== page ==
In order to fully insert the barbs through the aperture 82, it is necessary for the spring fingers 78 to be deflected by contact with the first surface 84 of the frame member. This results in the spring fingers applying a force pulling the barbs into firm engagement with the frame surface 86.
Once the barbs have passed entirely through the aperture 82, they are allowed to expand outward beyond the periphery of the aperture 82. The retaining tabs 76, however, limit the outward movement of the barbs. The tabs 76 prevent the barbs from being further separated by an upward force as viewed in FIG. 5 which could cause the barbs 74 to further spread and ultimately allow the clip 58 to be withdrawn from the aperture 82. The clip 58 thus secures the wire to the frame 20.
With reference again to FIG. 2, it is noted that the wire 38 is bent at its lower end adjacent to each of the two clips 58 attached to the lower cross member 28. The bends adjacent to the clips 58 prevent longitudinal movement of the wire 38 within the clip bores 62. The two lower clips 58 thus prevent horizontal movement of the wire 38 and also prevent vertical movement of the wire relative to the frame 20 since the axis of the lower clip bores are normal to the axis of the upper clip bores.
The clips 58 can be used to attach other support wires to the frame 20 beside the wire 38 used for the lumbar mechanism 46. For example, with reference to FIG. 6, a seat back frame 90 is shown which is similar in structure to the seat back 20 shown in FIG. 2. Three wires 92 extend across the frame between its two upright members and are attached to the upright members by clips 58. The wires 92 support a resilient pad such as a molded foam pad upon the seat back frame 90. Clips 58 can be used to attach any supporting wire to the seat back frame as well as to a seat cushion frame if desired. The clips can be attached to a flat plate portion of a frame as shown in FIG. 2 or they can be attached to a tubular portion of the frame through an aperture formed directly in the tube as shown in FIG. 6. It may be preferred, when attaching the clip directly to the tube to drill the aperture in the tube as opposed to punching to form a flat and consistent engagement surface for the barbs 74 to engage.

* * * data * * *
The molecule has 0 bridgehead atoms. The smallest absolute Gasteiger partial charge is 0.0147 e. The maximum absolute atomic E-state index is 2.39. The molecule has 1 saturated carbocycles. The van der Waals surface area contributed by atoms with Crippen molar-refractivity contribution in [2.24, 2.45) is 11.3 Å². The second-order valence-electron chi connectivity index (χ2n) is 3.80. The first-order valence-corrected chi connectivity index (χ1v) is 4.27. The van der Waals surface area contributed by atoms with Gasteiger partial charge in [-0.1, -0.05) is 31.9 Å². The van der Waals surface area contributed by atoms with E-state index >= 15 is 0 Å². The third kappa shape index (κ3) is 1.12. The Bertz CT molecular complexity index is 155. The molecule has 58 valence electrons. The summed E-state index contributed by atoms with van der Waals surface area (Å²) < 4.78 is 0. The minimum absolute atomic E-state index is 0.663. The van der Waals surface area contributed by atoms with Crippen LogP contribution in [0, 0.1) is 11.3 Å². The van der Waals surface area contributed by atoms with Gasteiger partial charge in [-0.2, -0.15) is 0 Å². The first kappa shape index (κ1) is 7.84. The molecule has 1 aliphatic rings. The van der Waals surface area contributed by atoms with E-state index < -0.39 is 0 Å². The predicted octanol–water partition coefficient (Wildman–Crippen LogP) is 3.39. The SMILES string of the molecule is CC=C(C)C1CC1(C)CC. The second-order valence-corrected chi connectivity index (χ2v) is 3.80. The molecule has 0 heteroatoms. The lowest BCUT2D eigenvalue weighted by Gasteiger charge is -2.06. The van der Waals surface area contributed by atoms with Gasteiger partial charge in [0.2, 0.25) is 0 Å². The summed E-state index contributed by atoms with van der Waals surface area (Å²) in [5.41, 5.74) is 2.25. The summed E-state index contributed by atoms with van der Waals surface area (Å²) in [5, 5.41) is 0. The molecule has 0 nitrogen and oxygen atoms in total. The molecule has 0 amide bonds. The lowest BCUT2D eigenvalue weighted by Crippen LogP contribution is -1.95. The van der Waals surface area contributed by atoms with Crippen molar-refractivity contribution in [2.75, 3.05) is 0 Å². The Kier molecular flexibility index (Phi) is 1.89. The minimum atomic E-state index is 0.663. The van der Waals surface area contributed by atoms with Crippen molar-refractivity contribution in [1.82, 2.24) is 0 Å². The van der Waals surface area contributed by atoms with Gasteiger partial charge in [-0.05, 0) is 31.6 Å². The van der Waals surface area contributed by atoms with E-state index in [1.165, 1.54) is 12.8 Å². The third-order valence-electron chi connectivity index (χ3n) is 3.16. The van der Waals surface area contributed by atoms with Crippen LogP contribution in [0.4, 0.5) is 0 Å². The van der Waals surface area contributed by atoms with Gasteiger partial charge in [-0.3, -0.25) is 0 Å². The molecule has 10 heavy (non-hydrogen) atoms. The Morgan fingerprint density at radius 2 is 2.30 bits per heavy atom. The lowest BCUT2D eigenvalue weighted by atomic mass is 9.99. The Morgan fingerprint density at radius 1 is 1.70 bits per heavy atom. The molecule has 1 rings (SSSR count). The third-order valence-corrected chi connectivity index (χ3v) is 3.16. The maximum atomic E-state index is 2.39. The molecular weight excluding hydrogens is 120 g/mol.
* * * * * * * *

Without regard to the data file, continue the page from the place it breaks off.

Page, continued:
The wire attachment of the present invention provides for a weld free attachment of the support wires. This eliminates the difficulties associated with welding as well as the durability concerns. The clip is preferably molded of a plastic resin. A wide variety of resins may be used.
It is to be understood that the invention is not limited to the exact construction illustrated and described above, but that various changes and modifications may be made without departing from the spirit and scope of the invention as defined in the following claims.
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|U.S. Classification||297/284.4, 297/452.2, 297/452.52|
|International Classification||B60N2/90, A47C5/06, B60N2/66, A47C7/46|
|Cooperative Classification||B60N2/667, B60N2/72, B60N2/6671|
|European Classification||A47C5/06, A47C7/46A2, B60N2/66|
|Sep 18, 1998||AS||Assignment|
Owner name: HOOVER UNIVERSAL, INC., MICHIGAN
Free format text: ASSIGNMENT OF ASSIGNORS INTEREST;ASSIGNORS:VENUTO, DENNIS;REYNOLDS, GARY;KRSTOVIC, RANKO;REEL/FRAME:009453/0647
Effective date: 19970320
|Sep 5, 2001||FPAY||Fee payment|
Year of fee payment: 4
|Dec 1, 2005||FPAY||Fee payment|
Year of fee payment: 8
|Jan 11, 2010||REMI||Maintenance fee reminder mailed|
|Mar 17, 2010||FPAY||Fee payment|
Year of fee payment: 12
|Mar 17, 2010||SULP||Surcharge for late payment|
Year of fee payment: 11